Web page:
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PETALING JAYA: Malaysia emerged as the biggest gainer in the 2018 CG Watch report, climbing three spots to the fourth spot, after having ranked seventh when the report was last published in 2016.
The 2018 CG Watch report published by the Asian Corporate Governance Association (ACGA) and CLSA in December has ranked Malaysia fourth out of the 12 Asia-Pacific economies in terms of market accountability and transparency.
Malaysia is the biggest 2018 gainer among regional economic rivals such as Australia, China, Hong Kong, Japan and Singapore.
The ACGA states that the 2018 improvement reflects Malaysia’s “concrete moves to tackle endemic corruption issues fostered by the previous Najib regime.
Finance Minister Lim Guan Eng (pix) said in a statement that the jump proves that the government’s continuous effort to instil the principles of Competency, Accountability and Transparency (CAT) in its administration is bearing fruits.
” The report further stresses that the jump is based on optimism over the 9 May 2018 political change in Malaysia, which has translated into “tangible improvements to enforcement and reporting,” he said.
In addition to strong anti-corruption measures that are being undertaken, the government has also stepped up the open tender procurement process more widely.
This he said has not only increased the level of transparency in the public sector, but has also influenced the private sector positively.
“The application of zero-based budgeting and the migration towards accrual accounting from cash accounting by 2021 as announced in the 2019 Budget are also part of the Government’s wider institutional reform agenda that will further raise the level of accountability and transparency in the Government,” he added.
Lim also noted that the improvement in placement is only one example on how the government’s institutional reform agenda is raising Malaysia’s governance quality and contributing to fiscal sustainability.
He added that the government will continue to press on institutional reforms to prevent widespread abuses that happened under the previous administration from repeating as well as to improve the economic well-being of all Malaysians.
These institutional reforms undertaken by the government have convinced the top three rating agencies to maintain Malaysia’s sovereign credit ratings at A- or A3.
Moody’s on Dec7, 2018 is the latest to have done so and this came after Fitch Ratings reaffirmed the Government’s credit ratings at A- on 14 August 2018.
The dramatic surge in approved foreign direct investment in manufacturing since May 2018 as reported by the Malaysian Investment Development Authority (MIDA), is the biggest proof that the government’s plan is working.
Approved manufacturing FDI for the period between May until September 2018 saw a year-on-year increase of 379% year-on-year, or RM27.7 billion to RM35.0 billion, from RM7.3 billion in the May-September 2017 period.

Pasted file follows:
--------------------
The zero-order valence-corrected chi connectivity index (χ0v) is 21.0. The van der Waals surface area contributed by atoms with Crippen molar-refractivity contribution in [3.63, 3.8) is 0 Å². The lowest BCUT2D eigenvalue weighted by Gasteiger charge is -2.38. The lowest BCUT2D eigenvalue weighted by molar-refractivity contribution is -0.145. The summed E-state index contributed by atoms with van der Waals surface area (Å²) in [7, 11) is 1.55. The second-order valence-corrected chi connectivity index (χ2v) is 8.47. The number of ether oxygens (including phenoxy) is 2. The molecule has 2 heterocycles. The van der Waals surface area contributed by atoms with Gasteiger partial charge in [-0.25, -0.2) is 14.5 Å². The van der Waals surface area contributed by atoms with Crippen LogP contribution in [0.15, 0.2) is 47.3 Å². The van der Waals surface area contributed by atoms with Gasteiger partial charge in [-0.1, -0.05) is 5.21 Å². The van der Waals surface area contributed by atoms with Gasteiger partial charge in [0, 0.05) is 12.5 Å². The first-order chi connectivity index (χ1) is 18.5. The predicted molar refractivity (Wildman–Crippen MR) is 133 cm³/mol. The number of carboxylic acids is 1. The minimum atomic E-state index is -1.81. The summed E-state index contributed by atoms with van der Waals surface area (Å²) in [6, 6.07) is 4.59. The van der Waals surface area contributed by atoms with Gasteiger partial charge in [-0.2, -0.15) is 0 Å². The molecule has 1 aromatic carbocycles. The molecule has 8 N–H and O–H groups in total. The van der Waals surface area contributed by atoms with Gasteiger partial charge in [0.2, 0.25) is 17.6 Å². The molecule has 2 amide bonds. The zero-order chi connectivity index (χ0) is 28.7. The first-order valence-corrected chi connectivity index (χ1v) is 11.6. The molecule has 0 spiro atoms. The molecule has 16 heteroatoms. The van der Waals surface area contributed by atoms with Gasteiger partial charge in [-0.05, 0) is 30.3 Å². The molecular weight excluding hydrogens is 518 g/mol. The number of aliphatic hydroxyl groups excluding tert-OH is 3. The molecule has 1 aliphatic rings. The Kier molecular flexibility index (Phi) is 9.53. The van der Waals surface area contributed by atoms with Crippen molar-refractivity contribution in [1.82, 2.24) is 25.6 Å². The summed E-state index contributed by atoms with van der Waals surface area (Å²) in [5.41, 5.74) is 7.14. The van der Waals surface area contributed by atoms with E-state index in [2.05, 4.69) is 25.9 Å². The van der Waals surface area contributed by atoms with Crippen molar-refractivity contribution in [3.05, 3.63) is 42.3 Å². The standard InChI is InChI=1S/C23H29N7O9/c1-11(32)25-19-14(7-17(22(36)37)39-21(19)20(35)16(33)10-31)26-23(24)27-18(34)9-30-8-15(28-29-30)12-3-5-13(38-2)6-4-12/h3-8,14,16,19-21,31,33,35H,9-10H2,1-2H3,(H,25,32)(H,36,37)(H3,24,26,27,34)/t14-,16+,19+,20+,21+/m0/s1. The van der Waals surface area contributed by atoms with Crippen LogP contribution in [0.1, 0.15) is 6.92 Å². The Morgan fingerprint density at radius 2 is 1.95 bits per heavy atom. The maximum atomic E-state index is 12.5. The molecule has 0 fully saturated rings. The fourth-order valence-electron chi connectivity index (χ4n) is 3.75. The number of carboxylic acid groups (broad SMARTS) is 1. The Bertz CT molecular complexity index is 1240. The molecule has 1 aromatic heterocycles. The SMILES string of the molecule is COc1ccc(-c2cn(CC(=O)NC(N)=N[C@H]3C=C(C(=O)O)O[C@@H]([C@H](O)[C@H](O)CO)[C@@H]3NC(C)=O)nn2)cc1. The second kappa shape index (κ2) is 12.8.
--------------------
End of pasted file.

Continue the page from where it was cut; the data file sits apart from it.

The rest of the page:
The total approved manufacturing FDI so far for this year is expected to create more than 30,000 new jobs in the near future once it is implemented.
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JOHOR BARU: Malaysia's non-performing loans (NPLs) among small and medium enterprise (SME) entrepreneurs are among the world's highest, said Entrepreneur Development Minister Datuk Seri Mohd Redzuan Yusof.
As such, he said, the government had taken steps to reduce the NPLs by increasing entrepreneurs' awareness on the ecosystem of their respective business ventures.
Mohd Redzuan said in other countries, the rate of NPLs among SMEs was low, ranging at about 8% or less, while Malaysia's was in the double-digit.
“When we say double digit, it means 15, 16, 20 (%), and that is high, as the NPLs in other countries are really low. For example, I understand that China's NPL rate is only at 2%.
“How can they achieve this? Maybe they learnt from successful SME models, which is what we are trying to do right now. Germany has a model which can help SMEs get a high rate of return and the country's NPL rate is only at 2%,” he added.
Mohd Redzuan told reporters this after launching a Mini One-Stop Centre for Entrepreneurs in Plaza Angsana here today.
He said the National Entrepreneur Group Economic Fund's (Tekun Nasional) NPLs currently stood at RM600 million, adding, there were many factors which caused entrepreneurs to default on their loans, including failure to understand the market and its demands, the cost of doing business and the lack of creativity in conducting it.
“Usually, businessmen who fail are the ones who copy from others, instead of taking the lead. They will copy, but not precisely because they do not understand, and as such, their business will not be able to grow,” Mohd Redzuan said.
On another note, he said the government aimed to create 50,000 new SMEs annually over the next five years, and a million new jobs in the country. — Bernama
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